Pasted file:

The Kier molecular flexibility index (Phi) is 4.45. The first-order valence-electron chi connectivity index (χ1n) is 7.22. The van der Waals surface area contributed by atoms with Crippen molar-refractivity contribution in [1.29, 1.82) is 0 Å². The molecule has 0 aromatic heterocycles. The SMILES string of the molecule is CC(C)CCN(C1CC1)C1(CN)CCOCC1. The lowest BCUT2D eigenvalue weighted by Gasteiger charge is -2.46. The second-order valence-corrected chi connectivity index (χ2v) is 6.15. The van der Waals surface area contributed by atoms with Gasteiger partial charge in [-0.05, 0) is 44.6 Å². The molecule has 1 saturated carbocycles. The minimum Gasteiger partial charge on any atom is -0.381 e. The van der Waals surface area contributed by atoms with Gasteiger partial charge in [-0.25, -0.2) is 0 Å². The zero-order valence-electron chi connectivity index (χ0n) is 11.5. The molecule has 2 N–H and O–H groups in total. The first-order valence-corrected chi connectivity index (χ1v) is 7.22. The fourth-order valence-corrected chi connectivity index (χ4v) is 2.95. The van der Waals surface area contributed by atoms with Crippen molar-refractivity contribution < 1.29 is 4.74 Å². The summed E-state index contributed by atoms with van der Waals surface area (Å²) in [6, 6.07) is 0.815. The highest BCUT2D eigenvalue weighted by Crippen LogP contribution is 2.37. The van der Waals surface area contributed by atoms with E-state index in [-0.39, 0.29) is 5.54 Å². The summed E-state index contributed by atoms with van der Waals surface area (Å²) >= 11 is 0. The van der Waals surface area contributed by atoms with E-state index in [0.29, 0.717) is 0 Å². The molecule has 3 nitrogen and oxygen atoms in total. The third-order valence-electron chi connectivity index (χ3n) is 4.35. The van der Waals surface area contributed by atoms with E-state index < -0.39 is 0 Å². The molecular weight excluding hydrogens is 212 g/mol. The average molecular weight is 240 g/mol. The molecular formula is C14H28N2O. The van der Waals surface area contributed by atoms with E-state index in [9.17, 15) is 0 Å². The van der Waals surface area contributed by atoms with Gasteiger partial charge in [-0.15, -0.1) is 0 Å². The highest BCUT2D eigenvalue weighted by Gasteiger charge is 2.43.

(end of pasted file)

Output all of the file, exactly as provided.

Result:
The Kier molecular flexibility index (Phi) is 4.45. The first-order valence-electron chi connectivity index (χ1n) is 7.22. The van der Waals surface area contributed by atoms with Crippen molar-refractivity contribution in [1.29, 1.82) is 0 Å². The molecule has 0 aromatic heterocycles. The SMILES string of the molecule is CC(C)CCN(C1CC1)C1(CN)CCOCC1. The lowest BCUT2D eigenvalue weighted by Gasteiger charge is -2.46. The second-order valence-corrected chi connectivity index (χ2v) is 6.15. The van der Waals surface area contributed by atoms with Gasteiger partial charge in [-0.05, 0) is 44.6 Å². The molecule has 1 saturated carbocycles. The minimum Gasteiger partial charge on any atom is -0.381 e. The van der Waals surface area contributed by atoms with Gasteiger partial charge in [-0.25, -0.2) is 0 Å². The zero-order valence-electron chi connectivity index (χ0n) is 11.5. The molecule has 2 N–H and O–H groups in total. The first-order valence-corrected chi connectivity index (χ1v) is 7.22. The fourth-order valence-corrected chi connectivity index (χ4v) is 2.95. The van der Waals surface area contributed by atoms with Crippen molar-refractivity contribution < 1.29 is 4.74 Å². The summed E-state index contributed by atoms with van der Waals surface area (Å²) in [6, 6.07) is 0.815. The highest BCUT2D eigenvalue weighted by Crippen LogP contribution is 2.37. The van der Waals surface area contributed by atoms with E-state index in [-0.39, 0.29) is 5.54 Å². The summed E-state index contributed by atoms with van der Waals surface area (Å²) >= 11 is 0. The van der Waals surface area contributed by atoms with E-state index in [0.29, 0.717) is 0 Å². The molecule has 3 nitrogen and oxygen atoms in total. The third-order valence-electron chi connectivity index (χ3n) is 4.35. The van der Waals surface area contributed by atoms with E-state index < -0.39 is 0 Å². The molecular weight excluding hydrogens is 212 g/mol. The average molecular weight is 240 g/mol. The molecular formula is C14H28N2O. The van der Waals surface area contributed by atoms with E-state index in [9.17, 15) is 0 Å². The van der Waals surface area contributed by atoms with Gasteiger partial charge in [-0.15, -0.1) is 0 Å². The highest BCUT2D eigenvalue weighted by Gasteiger charge is 2.43.